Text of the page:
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Mind Your Own Business! And When Not to


Are You Your Brother’s Keeper?

Your naïve, young nephew is about to enter into a business venture that your experienced business acumen tells you is doomed to failure.

Your elderly mother-in-law would do far better in a senior care facility, but she emotionally – and, in your opinion – foolishly refuses to be transferred.

All of your well-intentioned words fall on deaf ears and your constructive advice goes unheeded.

Can you take action? Must you take action[1]?

An Obligation To Intrude:

Many people do not like to intrude in the lives of others, especially when the intrusion is unsolicited and unwelcome. But, at times, minding your own business is not a halachic option.

At first glance, there are four obligations from the Torah to intervene into another Jew’s affairs:

  1. If someone is about to perform an action that is prohibited by the Torah, there is an obligation l’afrushai me’isura, to forestall from sin.
  2. If someone is about to do something that will lead to a loss of money, we must stop them as part of our obligation of hashavas aveida. [Although, literally, hashavas aveidah means returning a lost object, the commandment also applies to saving an individual from any type of financial loss.)
  3. If someone is about to do something that will lead to a significant loss, monetarily or otherwise, we are commanded “Lo saamod al dam rei’acha,” do not stand by while your brother’s blood is being spilled.
  4. There is a general commandment of “Ve’ahavta l’rei’acha kamocha,” to love your friend as yourself, meaning that you should not allow anything to happen to him that you would not wish upon yourself and you must save him from a situation that you would not want to be in yourself.

When To Back Off:

Nevertheless, a deeper look at these obligations reveals that intruding on the affairs of others is not always the proper thing to do.

  1. Even when you witness someone about to transgress a prohibition, there are Achronim who say you do not have to stop him if he is aware that he is doing an aveirah and chooses to do it anyway.
  2. Regarding the obligation of hashavas aveidah, the Rambam[2] states clearly that an aveidah mida’as, the property of one who is consciously careless with his property, does not necessitate hashava. (An exception to this would be where the owner is clearly not in his right mind[3].)
  3. Regarding the prohibition of “Lo saamod al dam rei’acha,” the Minchas Chinuch[4] surprisingly suggests that this prohibition does not apply for one who is committing suicide, based on the above rule of aveidah mida’as. In other words, if someone is willingly and knowingly throwing away his life, you have no responsibility to stand in his way.

While many Rishonim and Achronim disagree[5] with this ruling, they do not disagree with his reasoning. Rather, they list three reasons why the reasoning of aveidah mida’as does not apply: 1. The victim is also transgressing a prohibition of Lo Sirtzach, murder, and one must step in to save someone from being murdered. 2: The victim does not “own” his life and has no right to terminate it. Therefore, his conscious decision to kill himself is not valid. 3. We must assume that the victim is not in his right mind and did not make this decision rationally.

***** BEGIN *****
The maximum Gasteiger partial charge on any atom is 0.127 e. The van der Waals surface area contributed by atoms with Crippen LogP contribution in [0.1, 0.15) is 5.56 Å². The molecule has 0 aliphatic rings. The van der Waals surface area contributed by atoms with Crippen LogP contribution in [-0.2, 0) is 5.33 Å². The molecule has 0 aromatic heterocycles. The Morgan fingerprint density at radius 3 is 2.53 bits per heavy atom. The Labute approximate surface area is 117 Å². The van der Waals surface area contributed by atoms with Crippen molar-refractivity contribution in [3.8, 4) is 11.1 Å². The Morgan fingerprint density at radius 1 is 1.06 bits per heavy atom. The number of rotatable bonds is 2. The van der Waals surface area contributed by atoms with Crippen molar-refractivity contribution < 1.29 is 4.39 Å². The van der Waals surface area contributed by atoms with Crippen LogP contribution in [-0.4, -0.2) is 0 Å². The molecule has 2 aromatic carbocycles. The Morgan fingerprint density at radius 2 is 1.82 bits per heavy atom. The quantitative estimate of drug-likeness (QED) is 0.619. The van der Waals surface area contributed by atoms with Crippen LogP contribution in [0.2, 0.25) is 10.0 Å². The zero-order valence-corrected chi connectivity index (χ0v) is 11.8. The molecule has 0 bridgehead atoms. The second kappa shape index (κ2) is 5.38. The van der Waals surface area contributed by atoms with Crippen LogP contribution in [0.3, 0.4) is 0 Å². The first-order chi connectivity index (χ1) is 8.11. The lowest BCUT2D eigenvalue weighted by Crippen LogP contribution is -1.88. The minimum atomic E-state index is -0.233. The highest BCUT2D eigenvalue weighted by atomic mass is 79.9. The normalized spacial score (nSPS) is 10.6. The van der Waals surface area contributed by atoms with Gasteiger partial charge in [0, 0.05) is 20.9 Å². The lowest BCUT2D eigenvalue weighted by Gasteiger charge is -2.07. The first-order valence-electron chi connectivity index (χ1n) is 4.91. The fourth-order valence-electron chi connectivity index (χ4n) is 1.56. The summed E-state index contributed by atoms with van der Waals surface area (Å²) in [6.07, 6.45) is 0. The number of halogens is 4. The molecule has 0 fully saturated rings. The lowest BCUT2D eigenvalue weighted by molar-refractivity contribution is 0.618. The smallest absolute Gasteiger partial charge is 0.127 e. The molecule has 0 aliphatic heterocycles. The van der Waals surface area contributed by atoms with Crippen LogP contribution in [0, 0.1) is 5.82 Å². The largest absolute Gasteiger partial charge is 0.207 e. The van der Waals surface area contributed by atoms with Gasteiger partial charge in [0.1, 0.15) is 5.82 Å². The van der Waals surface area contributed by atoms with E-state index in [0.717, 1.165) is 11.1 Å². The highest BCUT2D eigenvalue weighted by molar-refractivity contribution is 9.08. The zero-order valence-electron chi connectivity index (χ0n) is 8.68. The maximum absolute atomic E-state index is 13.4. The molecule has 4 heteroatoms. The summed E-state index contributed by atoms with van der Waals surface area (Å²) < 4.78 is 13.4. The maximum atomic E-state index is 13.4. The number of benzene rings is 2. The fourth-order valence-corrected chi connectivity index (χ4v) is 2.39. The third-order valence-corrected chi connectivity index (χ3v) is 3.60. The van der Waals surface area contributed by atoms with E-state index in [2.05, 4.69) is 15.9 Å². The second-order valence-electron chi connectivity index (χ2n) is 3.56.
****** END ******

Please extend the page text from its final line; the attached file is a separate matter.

Consequently, in other instances where these three arguments do not apply, even if the repercussions may be significant, it is likely that all opinions would agree that one does not have to prevent someone from suffering a severe loss if he made a knowing decision to that effect.

  1. Concerning the mitzva of “Ve’ahavta l’rei’acha kamocha”, there are various factors that have to be considered. The rule is that before we jump to the conclusion that we would certainly want to be “saved” if we were in our friend’s situation, we must introspect and ask ourselves if this really true.

Would we really want some well-meaning friend or relative intervene against our will just because they are convinced that they know what is good for us better than ourselves?

Based on the above, it would seem that this very mitzvah of loving our friend as ourselves should prevent us from intervening. We certainly would want others to make every effort to explain to us why they feel we are mistaken, but ultimately, we would like to choose our own destiny and not be pushed to act against our will.

On the flip side, if the individual cannot execute his ‘poor’ decision alone, you certainly may not help him. That would be a flagrant violation of the prohibition of “Lifnei ivair lo sitain michshol”.

Refusing Treatment:

There is a fascinating ruling from Rav Moshe Feinstein zt”l[6].

Rav Moshe was asked about a patient who refused to undergo a treatment that his doctors felt would be beneficial to his health. Rav Moshe ruled that if the patient refuses to go through with it because of the momentary pain or has simply given up on life, then his refusal is considered infantile and irrational and may be coerced. If the patient is of the opinion that the doctors are incorrect, then they must attempt to find someone that will convince him otherwise.

If, however, there is any danger involved in the procedure, even if medically it appears the lesser of two evils, the patient has the right to opt out and may not be coerced.

As always, a competent Rov should be contacted in each particular case.

[1] Note that in some situations there are legal considerations as well. This article does not address them.

[2] Gezeilah 11:11. See also Ketzos Hachoshen 261:1 and Nesivos Hamishpat ibid.

[3] See Sanhedrin 48a, Yoreh Deah 349:3.

[4] Kometz L’mincha 237:1.

[5] See Igros Moshe, Yoreh Deah 2, Siman 174, and Kli Chemda Parshas Ki Seitzei.

[6] Choshen Mishpat 2 Siman 73.

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